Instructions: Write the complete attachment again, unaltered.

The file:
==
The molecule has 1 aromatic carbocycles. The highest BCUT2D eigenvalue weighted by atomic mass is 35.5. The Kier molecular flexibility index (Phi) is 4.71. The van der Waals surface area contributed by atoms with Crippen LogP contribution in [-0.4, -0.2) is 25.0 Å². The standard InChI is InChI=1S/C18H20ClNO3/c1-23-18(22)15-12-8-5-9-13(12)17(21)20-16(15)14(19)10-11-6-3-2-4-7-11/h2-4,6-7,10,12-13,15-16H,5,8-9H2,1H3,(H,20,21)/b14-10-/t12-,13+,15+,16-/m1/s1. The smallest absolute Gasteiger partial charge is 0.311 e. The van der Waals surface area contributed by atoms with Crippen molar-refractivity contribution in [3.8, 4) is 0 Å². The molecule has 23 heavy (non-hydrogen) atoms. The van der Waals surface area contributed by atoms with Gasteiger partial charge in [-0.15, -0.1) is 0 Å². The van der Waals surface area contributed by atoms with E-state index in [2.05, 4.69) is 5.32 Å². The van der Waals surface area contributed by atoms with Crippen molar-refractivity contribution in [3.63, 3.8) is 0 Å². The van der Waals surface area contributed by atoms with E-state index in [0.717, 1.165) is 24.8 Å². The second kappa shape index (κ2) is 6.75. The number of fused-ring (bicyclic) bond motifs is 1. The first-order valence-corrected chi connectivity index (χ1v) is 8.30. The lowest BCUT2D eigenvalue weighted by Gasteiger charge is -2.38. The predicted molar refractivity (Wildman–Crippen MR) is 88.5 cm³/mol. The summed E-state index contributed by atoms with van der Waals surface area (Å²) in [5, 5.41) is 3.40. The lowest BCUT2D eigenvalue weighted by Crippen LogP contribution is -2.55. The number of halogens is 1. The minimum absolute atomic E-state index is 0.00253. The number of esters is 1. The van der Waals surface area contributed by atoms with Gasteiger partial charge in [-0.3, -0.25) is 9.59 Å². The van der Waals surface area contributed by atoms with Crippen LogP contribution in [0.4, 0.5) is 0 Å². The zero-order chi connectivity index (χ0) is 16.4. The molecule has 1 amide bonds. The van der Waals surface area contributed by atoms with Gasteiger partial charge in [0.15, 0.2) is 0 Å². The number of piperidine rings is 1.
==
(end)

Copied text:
The molecule has 1 aromatic carbocycles. The highest BCUT2D eigenvalue weighted by atomic mass is 35.5. The Kier molecular flexibility index (Phi) is 4.71. The van der Waals surface area contributed by atoms with Crippen LogP contribution in [-0.4, -0.2) is 25.0 Å². The standard InChI is InChI=1S/C18H20ClNO3/c1-23-18(22)15-12-8-5-9-13(12)17(21)20-16(15)14(19)10-11-6-3-2-4-7-11/h2-4,6-7,10,12-13,15-16H,5,8-9H2,1H3,(H,20,21)/b14-10-/t12-,13+,15+,16-/m1/s1. The smallest absolute Gasteiger partial charge is 0.311 e. The van der Waals surface area contributed by atoms with Crippen molar-refractivity contribution in [3.8, 4) is 0 Å². The molecule has 23 heavy (non-hydrogen) atoms. The van der Waals surface area contributed by atoms with Gasteiger partial charge in [-0.15, -0.1) is 0 Å². The van der Waals surface area contributed by atoms with E-state index in [2.05, 4.69) is 5.32 Å². The van der Waals surface area contributed by atoms with Crippen molar-refractivity contribution in [3.63, 3.8) is 0 Å². The van der Waals surface area contributed by atoms with E-state index in [0.717, 1.165) is 24.8 Å². The second kappa shape index (κ2) is 6.75. The number of fused-ring (bicyclic) bond motifs is 1. The first-order valence-corrected chi connectivity index (χ1v) is 8.30. The lowest BCUT2D eigenvalue weighted by Gasteiger charge is -2.38. The predicted molar refractivity (Wildman–Crippen MR) is 88.5 cm³/mol. The summed E-state index contributed by atoms with van der Waals surface area (Å²) in [5, 5.41) is 3.40. The lowest BCUT2D eigenvalue weighted by Crippen LogP contribution is -2.55. The number of halogens is 1. The minimum absolute atomic E-state index is 0.00253. The number of esters is 1. The van der Waals surface area contributed by atoms with Gasteiger partial charge in [-0.3, -0.25) is 9.59 Å². The van der Waals surface area contributed by atoms with Crippen LogP contribution in [0.4, 0.5) is 0 Å². The zero-order chi connectivity index (χ0) is 16.4. The molecule has 1 amide bonds. The van der Waals surface area contributed by atoms with Gasteiger partial charge in [0.15, 0.2) is 0 Å². The number of piperidine rings is 1.